Friday, June 15, 2012
Friday Books: Still Trying to Learn
so humbling when they welcome us into their world
The Massacre at Sand Creek by Bruce Cutler
This is an excellent and a terrible book. Sand Creek Massacre is one of the many incidents in which atrocities were perpetrated against people who believed they were being protected and were living in peace under a recent treaty. Double-crossed once again, the Indians were slaughtered by the white soldiers who had promised to protect them (while the elder in charge waved a white flag of peace). The maniacal colonel in charge was a former and future Methodist minister (ouch).
This book portrays diary and narrative accounts of the times leading up to Sand Creek, the attack itself, and the aftermath. In some ways it's nothing new. We have a terrible history of genocide that is at the root of our nation's history. For years I have been trying to understand it and to understand what was lost. In some ways there are tiny glimmers of goodness. One captain, Si Soule, refused to order his men to participate in the Sand Creek slaughter. He did the right thing -- the glimmer of goodness -- but prevailing thought did not applaud him for his actions.
I know that the thought of the time was "manifest destiny" in which white Europeans felt it was their God-given right to rid the world of "wickedness" (Indians) and to take dominion of the earth for the "true believers" (white Christians). I have tried hard to wrap my mind around this mindset and cannot.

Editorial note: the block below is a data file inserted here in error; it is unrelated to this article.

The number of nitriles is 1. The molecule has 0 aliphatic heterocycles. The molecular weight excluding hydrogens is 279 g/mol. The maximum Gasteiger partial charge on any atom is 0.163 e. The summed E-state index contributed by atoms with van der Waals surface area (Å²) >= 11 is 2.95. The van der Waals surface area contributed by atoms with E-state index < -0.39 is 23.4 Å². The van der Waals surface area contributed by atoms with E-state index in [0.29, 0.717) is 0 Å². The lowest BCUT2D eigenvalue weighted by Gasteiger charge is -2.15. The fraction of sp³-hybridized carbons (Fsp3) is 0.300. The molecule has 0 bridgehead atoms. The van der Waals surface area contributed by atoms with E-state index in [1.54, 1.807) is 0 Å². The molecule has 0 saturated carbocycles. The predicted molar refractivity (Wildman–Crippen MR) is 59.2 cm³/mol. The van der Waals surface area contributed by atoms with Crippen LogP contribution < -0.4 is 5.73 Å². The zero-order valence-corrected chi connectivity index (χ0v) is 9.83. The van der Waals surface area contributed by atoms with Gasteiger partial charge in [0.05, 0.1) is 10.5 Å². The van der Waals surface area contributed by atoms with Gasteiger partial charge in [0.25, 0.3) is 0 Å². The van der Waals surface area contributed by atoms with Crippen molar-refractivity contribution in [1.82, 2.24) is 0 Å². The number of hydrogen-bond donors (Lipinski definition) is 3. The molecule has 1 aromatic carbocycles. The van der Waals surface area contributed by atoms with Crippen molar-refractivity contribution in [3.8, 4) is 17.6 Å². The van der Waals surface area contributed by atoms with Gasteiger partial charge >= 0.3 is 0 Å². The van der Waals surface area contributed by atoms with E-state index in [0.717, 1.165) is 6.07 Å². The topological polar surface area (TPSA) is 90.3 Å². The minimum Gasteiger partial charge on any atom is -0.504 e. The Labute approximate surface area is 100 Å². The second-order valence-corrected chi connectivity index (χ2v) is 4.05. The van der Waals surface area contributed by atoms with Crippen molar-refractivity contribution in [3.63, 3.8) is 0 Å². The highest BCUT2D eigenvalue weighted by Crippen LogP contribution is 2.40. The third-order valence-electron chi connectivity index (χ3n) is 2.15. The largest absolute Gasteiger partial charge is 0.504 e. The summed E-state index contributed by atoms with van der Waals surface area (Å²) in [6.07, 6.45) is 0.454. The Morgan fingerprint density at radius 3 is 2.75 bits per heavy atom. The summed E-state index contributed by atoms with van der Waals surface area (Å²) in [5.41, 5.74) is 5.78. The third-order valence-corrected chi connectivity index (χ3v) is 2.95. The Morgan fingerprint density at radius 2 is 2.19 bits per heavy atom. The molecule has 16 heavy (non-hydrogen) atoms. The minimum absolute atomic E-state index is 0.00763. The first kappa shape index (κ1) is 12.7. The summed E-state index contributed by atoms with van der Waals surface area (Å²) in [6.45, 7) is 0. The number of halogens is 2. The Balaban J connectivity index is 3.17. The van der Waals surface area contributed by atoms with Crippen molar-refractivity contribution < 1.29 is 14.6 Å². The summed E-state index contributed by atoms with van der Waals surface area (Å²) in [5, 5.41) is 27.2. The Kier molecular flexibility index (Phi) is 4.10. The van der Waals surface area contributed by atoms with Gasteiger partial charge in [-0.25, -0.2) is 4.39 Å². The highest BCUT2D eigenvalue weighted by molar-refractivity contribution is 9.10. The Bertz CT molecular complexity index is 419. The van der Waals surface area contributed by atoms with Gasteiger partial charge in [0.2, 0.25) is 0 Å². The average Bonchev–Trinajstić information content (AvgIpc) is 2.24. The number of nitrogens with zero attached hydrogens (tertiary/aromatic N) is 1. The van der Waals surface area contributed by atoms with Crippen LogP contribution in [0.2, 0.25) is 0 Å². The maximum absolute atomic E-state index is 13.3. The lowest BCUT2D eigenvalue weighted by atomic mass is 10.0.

In reading narratives of the various tribes and their cultures, I have an equally difficult time wrapping my mind around their way of thinking. I so wish I could see the world in the way their legends portray. My white, WASPish, science-based, western-based educated self struggles to be "of the earth" as I would like to be to truly grasp the Indians' mindset. The two world views were polar opposites, and I want to try to get a good understanding of both.
I'm stuck trying to understand how one group of people can take over another people's pre-existing world, thinking of the native people as animals, savages, beings without souls. And I'm stuck trying to imagine and grasp the strength the native people embodied by their close ties to the earth and their understandings of brotherhood with animals and the spirit world. I'm stuck trying to comprehend what happened when these two cultures clashed and wondering if it could have happened any other way. Then I come full circle to that dreaded "manifest destiny" idea, and I cringe. I can't believe it. My mind goes round and round and round. So I'm still trying to learn.
quote from The Massacre at Sand Creek, p. 173:
The toll of the Indian Wars is not the count of bodies only. It is invisible. It attacks the mind and heart. It puts the soul to trial by asking, "This nation under God? How shall it grow from roots so deeply set in wrong?..."